In this series I will discuss fraudulent transfers, a concept that has some similarities to preferential transfers — our previous topic — but has much more serious consequences, especially in bankruptcy.  Today I’ll start with a folksy introduction.  In subsequent posts I’ll deal with the much more technical legal aspects of fraudulent transfers.

A.        Introduction

I frequently have conversations with potential clients who assure me that I needn’t worry about the principal residence because the potential client transferred title of the house to a relative.  I used genderless terms in the previous sentence, but the reality is that my interlocutor is usually a man who has transferred title to his wife.  He tells me this with some measure of pride, perhaps believing he’s the first person ever to have thought of this clever idea.

My response is to tell the gentleman that he did what the law refers to as a fraudulent transfer (a.k.a. fraudulent conveyance).  I let him know that the ancient Romans were well aware of this “clever” idea, and had laws to address it.  (See, e.g., Theodor C. Albert, The Insolvency Law Of Ancient Rome, 28 Cal. Bankr. J. 365 (2006).  Sorry, I don’t have a link, so you’ll have to consult your local library to get a copy.)  I add that over the last two thousand years, in response to all sorts of machinations that debtors have tried in their attempts to avoid the strictures of fraudulent transfer law, the law has become extremely sophisticated and now has two independent definitions to the term fraudulent transfer.  I then tell him that careful prebankruptcy planning may be required to prevent problems in the bankruptcy.

The purpose of this series of posts is to define fraudulent transfer, discuss its consequences — the trustee can avoid the transfer, the debtor can be denied a discharge — and examine prepetition prophylaxis and postpetition defenses to avoidance actions.

Before turning to the Bankruptcy Code’s definition of fraudulent transfer, it might be helpful to have a story to hang the definition on — sort of a folksy predefinition definition.  Since the ancient Romans had a fraudulent transfer law, let’s set our story in ancient Rome.

Our hero (maybe antihero is the better term) is a homeowner named Horace, who has a lovely home overlooking the Appian Way.  The house is completely paid for and is worth 200,000 sesterces.  (A sesterce was a silver coin of ancient Rome worth one quarter of a denarius, equal to 2½ asses — we’ll avoid half-assed jokes here.  It was introduced in the 3rd century B.C.)  Horace has fruit trees, a vegetable garden, some chickens, goats, sheep, and a cow.  In other words, with careful managing of his assets he is set for life.  But Horace has very little money, and he has an ambitious streak.  He wants to start a business and needs seed capital.  So Horace asks Crassus the creditor for a loan, and hearing the business proposal, Crassus lends Horace the money.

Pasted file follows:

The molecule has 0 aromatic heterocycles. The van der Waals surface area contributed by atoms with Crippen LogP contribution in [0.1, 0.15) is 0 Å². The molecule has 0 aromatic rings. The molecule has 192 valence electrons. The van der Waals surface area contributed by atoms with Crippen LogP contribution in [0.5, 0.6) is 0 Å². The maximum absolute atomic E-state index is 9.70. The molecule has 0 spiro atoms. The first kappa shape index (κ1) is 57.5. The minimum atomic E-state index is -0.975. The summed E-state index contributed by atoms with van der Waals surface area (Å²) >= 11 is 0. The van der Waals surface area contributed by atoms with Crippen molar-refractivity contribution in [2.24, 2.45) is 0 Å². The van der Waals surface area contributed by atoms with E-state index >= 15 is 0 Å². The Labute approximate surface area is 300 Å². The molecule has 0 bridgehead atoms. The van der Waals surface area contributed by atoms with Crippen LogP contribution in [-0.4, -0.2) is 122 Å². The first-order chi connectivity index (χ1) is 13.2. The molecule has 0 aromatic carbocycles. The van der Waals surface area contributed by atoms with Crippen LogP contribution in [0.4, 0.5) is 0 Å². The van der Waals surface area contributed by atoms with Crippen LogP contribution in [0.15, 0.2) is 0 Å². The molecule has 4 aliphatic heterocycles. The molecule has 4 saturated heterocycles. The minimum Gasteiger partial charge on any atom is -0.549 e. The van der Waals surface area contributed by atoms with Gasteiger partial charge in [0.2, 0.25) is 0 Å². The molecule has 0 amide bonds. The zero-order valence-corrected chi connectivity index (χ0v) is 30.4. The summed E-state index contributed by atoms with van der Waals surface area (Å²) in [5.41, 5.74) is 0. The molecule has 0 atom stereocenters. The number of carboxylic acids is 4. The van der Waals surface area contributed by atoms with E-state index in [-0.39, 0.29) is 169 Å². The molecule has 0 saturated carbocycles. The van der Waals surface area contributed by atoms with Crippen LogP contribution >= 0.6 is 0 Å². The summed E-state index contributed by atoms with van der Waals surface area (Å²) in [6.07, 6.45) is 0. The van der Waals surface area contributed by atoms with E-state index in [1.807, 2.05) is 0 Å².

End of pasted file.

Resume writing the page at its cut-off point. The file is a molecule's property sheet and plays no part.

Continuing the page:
Unfortunately, events conspire against Horace and the business fails abysmally.  Anticipating that Crassus will soon demand repayment — the current balance on the loan is now, coincidentally, 200,000 sesterces — and having no money with which to repay the loan, Horace decides that he must take action to protect his home from Crassus’s depredations.  His bright idea?  He’ll transfer the home to his brother, Brutus.  That way Crassus won’t be able to seize the house.  Clever idea, right?  Wrong!  The Romans gave Crassus the power to seize the house from Brutus to satisfy the obligation.

What did Horace do?  Let’s be blunt:  He transferred the house to Brutus with the intent to hinder, delay, or defraud Crassus.  That is the essence of the Roman understanding of a fraudulent transfer. 

But there’s a problem with this definition.  It’s that word, “intent.”  After all, the Romans couldn’t read people’s minds, so how could they know what another person intended?  Simple.  They consulted with their god, Vulcan, who was from the planet, Vulcan, and could do mind melds!  You don’t buy that?  Would you believe they had Perry Mason’s ancestor, Perryus Masonus, who would stare intently into the eyes of the transferor and get him to admit to malevolent intent?  No?  Would you believe . . .

Alright, I’ll shift back into 21st century seriousness, while sticking to the ancient Roman fact pattern.  Suppose Horace sold the house to Brutus for 20,000 sesterces.  Would that avoid the problem?  Not quite.  The house was worth 200,000 sesterces, so that transaction is still a fraudulent conveyance.  Crassus would still be permitted to seize the house.  But if Horace sold the house for 200,000 sesterces, then Crassus wouldn’t be able to go after Brutus because he could obtain full satisfaction by seizing the 200,000 sesterces from Horace.

The above discussion was designed to get at the underlying ideas in fraudulent transfer law so that when we get into the statutory language we won’t lose sight of the big picture.

Next time we’ll bring things back into the 21st century legal world in the United States, and connect things to bankruptcy.

 Image courtesy of Flickr (Licensed) by diosthenese